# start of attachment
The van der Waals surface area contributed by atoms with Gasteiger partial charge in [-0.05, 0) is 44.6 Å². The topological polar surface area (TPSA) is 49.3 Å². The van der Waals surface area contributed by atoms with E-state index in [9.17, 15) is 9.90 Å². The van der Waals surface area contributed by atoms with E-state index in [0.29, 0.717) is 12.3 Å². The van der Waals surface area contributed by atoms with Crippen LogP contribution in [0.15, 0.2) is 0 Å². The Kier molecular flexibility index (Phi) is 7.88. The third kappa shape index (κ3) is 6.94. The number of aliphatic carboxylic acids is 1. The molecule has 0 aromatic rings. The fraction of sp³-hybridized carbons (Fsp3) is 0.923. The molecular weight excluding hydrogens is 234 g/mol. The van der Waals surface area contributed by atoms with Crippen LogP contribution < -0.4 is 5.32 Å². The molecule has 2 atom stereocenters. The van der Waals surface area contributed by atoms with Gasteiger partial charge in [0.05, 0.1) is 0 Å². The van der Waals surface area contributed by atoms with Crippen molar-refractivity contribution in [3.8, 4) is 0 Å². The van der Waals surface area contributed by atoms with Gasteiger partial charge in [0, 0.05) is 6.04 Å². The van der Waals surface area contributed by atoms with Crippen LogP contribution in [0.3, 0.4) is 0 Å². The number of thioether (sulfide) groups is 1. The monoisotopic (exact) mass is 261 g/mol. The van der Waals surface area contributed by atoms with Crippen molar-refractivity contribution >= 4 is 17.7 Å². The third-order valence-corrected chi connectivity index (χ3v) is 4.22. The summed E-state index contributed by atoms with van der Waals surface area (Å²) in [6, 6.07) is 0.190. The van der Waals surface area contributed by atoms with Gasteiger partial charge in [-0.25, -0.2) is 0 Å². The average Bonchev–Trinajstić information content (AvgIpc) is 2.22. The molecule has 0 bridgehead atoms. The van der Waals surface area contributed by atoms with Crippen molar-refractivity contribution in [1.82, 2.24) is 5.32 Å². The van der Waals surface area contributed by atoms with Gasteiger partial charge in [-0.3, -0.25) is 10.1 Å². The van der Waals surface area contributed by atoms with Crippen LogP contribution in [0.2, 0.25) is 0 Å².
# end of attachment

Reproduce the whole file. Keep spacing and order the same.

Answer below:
The van der Waals surface area contributed by atoms with Gasteiger partial charge in [-0.05, 0) is 44.6 Å². The topological polar surface area (TPSA) is 49.3 Å². The van der Waals surface area contributed by atoms with E-state index in [9.17, 15) is 9.90 Å². The van der Waals surface area contributed by atoms with E-state index in [0.29, 0.717) is 12.3 Å². The van der Waals surface area contributed by atoms with Crippen LogP contribution in [0.15, 0.2) is 0 Å². The Kier molecular flexibility index (Phi) is 7.88. The third kappa shape index (κ3) is 6.94. The number of aliphatic carboxylic acids is 1. The molecule has 0 aromatic rings. The fraction of sp³-hybridized carbons (Fsp3) is 0.923. The molecular weight excluding hydrogens is 234 g/mol. The van der Waals surface area contributed by atoms with Crippen LogP contribution < -0.4 is 5.32 Å². The molecule has 2 atom stereocenters. The van der Waals surface area contributed by atoms with Gasteiger partial charge in [0.05, 0.1) is 0 Å². The van der Waals surface area contributed by atoms with Crippen molar-refractivity contribution in [3.8, 4) is 0 Å². The van der Waals surface area contributed by atoms with Gasteiger partial charge in [0, 0.05) is 6.04 Å². The van der Waals surface area contributed by atoms with Crippen LogP contribution in [0.3, 0.4) is 0 Å². The number of thioether (sulfide) groups is 1. The monoisotopic (exact) mass is 261 g/mol. The van der Waals surface area contributed by atoms with Crippen molar-refractivity contribution >= 4 is 17.7 Å². The third-order valence-corrected chi connectivity index (χ3v) is 4.22. The summed E-state index contributed by atoms with van der Waals surface area (Å²) in [6, 6.07) is 0.190. The van der Waals surface area contributed by atoms with Gasteiger partial charge in [-0.25, -0.2) is 0 Å². The average Bonchev–Trinajstić information content (AvgIpc) is 2.22. The molecule has 0 bridgehead atoms. The van der Waals surface area contributed by atoms with Crippen molar-refractivity contribution in [1.82, 2.24) is 5.32 Å². The van der Waals surface area contributed by atoms with Gasteiger partial charge in [-0.3, -0.25) is 10.1 Å². The van der Waals surface area contributed by atoms with Crippen LogP contribution in [0.2, 0.25) is 0 Å².